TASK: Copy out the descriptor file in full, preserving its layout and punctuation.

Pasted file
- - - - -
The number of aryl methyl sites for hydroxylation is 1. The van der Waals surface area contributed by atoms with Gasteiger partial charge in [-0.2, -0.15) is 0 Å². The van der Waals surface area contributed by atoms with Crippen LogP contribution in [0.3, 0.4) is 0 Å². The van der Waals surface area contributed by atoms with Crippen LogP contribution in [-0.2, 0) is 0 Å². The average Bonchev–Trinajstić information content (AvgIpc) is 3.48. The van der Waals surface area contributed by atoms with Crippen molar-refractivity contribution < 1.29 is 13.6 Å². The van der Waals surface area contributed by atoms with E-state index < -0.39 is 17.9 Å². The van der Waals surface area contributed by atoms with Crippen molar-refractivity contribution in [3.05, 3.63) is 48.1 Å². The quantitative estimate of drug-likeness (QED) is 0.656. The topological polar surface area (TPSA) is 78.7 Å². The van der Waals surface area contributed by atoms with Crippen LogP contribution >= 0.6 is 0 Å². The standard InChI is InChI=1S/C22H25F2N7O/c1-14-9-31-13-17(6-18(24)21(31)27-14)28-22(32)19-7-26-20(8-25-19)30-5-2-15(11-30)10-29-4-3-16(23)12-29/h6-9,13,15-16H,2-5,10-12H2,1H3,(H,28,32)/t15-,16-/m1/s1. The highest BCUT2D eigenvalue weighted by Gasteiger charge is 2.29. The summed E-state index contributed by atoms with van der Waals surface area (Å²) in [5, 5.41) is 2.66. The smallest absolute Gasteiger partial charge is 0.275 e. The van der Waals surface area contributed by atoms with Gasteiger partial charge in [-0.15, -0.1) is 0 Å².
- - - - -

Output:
The number of aryl methyl sites for hydroxylation is 1. The van der Waals surface area contributed by atoms with Gasteiger partial charge in [-0.2, -0.15) is 0 Å². The van der Waals surface area contributed by atoms with Crippen LogP contribution in [0.3, 0.4) is 0 Å². The van der Waals surface area contributed by atoms with Crippen LogP contribution in [-0.2, 0) is 0 Å². The average Bonchev–Trinajstić information content (AvgIpc) is 3.48. The van der Waals surface area contributed by atoms with Crippen molar-refractivity contribution < 1.29 is 13.6 Å². The van der Waals surface area contributed by atoms with E-state index < -0.39 is 17.9 Å². The van der Waals surface area contributed by atoms with Crippen molar-refractivity contribution in [3.05, 3.63) is 48.1 Å². The quantitative estimate of drug-likeness (QED) is 0.656. The topological polar surface area (TPSA) is 78.7 Å². The van der Waals surface area contributed by atoms with Crippen LogP contribution >= 0.6 is 0 Å². The standard InChI is InChI=1S/C22H25F2N7O/c1-14-9-31-13-17(6-18(24)21(31)27-14)28-22(32)19-7-26-20(8-25-19)30-5-2-15(11-30)10-29-4-3-16(23)12-29/h6-9,13,15-16H,2-5,10-12H2,1H3,(H,28,32)/t15-,16-/m1/s1. The highest BCUT2D eigenvalue weighted by Gasteiger charge is 2.29. The summed E-state index contributed by atoms with van der Waals surface area (Å²) in [5, 5.41) is 2.66. The smallest absolute Gasteiger partial charge is 0.275 e. The van der Waals surface area contributed by atoms with Gasteiger partial charge in [-0.15, -0.1) is 0 Å².